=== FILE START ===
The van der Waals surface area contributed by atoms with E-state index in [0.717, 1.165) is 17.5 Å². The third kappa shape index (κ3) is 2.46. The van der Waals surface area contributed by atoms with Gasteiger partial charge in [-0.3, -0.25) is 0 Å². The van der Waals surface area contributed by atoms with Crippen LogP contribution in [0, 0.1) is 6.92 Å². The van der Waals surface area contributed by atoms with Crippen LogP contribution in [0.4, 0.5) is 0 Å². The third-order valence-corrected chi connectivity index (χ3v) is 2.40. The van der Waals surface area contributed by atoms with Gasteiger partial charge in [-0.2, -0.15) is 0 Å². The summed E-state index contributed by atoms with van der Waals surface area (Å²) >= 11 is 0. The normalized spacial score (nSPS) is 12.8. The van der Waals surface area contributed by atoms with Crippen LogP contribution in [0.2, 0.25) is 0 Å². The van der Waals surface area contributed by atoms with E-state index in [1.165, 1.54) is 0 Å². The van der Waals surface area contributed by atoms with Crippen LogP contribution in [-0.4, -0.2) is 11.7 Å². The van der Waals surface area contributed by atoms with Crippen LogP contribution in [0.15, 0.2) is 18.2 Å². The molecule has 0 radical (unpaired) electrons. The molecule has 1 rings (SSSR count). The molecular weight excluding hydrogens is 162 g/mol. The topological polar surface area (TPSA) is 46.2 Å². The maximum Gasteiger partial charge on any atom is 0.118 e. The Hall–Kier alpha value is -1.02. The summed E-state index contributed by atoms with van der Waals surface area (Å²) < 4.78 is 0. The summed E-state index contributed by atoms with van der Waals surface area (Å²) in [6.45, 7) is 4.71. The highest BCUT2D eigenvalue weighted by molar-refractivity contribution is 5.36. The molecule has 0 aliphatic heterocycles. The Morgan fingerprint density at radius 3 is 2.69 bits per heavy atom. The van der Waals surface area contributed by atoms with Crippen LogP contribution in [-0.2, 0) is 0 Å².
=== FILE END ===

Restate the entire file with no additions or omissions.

The van der Waals surface area contributed by atoms with E-state index in [0.717, 1.165) is 17.5 Å². The third kappa shape index (κ3) is 2.46. The van der Waals surface area contributed by atoms with Gasteiger partial charge in [-0.3, -0.25) is 0 Å². The van der Waals surface area contributed by atoms with Crippen LogP contribution in [0, 0.1) is 6.92 Å². The van der Waals surface area contributed by atoms with Crippen LogP contribution in [0.4, 0.5) is 0 Å². The third-order valence-corrected chi connectivity index (χ3v) is 2.40. The van der Waals surface area contributed by atoms with Gasteiger partial charge in [-0.2, -0.15) is 0 Å². The summed E-state index contributed by atoms with van der Waals surface area (Å²) >= 11 is 0. The normalized spacial score (nSPS) is 12.8. The van der Waals surface area contributed by atoms with Crippen LogP contribution in [0.2, 0.25) is 0 Å². The van der Waals surface area contributed by atoms with E-state index in [1.165, 1.54) is 0 Å². The van der Waals surface area contributed by atoms with Crippen LogP contribution in [-0.4, -0.2) is 11.7 Å². The van der Waals surface area contributed by atoms with Crippen LogP contribution in [0.15, 0.2) is 18.2 Å². The molecule has 0 radical (unpaired) electrons. The molecule has 1 rings (SSSR count). The molecular weight excluding hydrogens is 162 g/mol. The topological polar surface area (TPSA) is 46.2 Å². The maximum Gasteiger partial charge on any atom is 0.118 e. The Hall–Kier alpha value is -1.02. The summed E-state index contributed by atoms with van der Waals surface area (Å²) < 4.78 is 0. The summed E-state index contributed by atoms with van der Waals surface area (Å²) in [6.45, 7) is 4.71. The highest BCUT2D eigenvalue weighted by molar-refractivity contribution is 5.36. The molecule has 0 aliphatic heterocycles. The Morgan fingerprint density at radius 3 is 2.69 bits per heavy atom. The van der Waals surface area contributed by atoms with Crippen LogP contribution in [-0.2, 0) is 0 Å².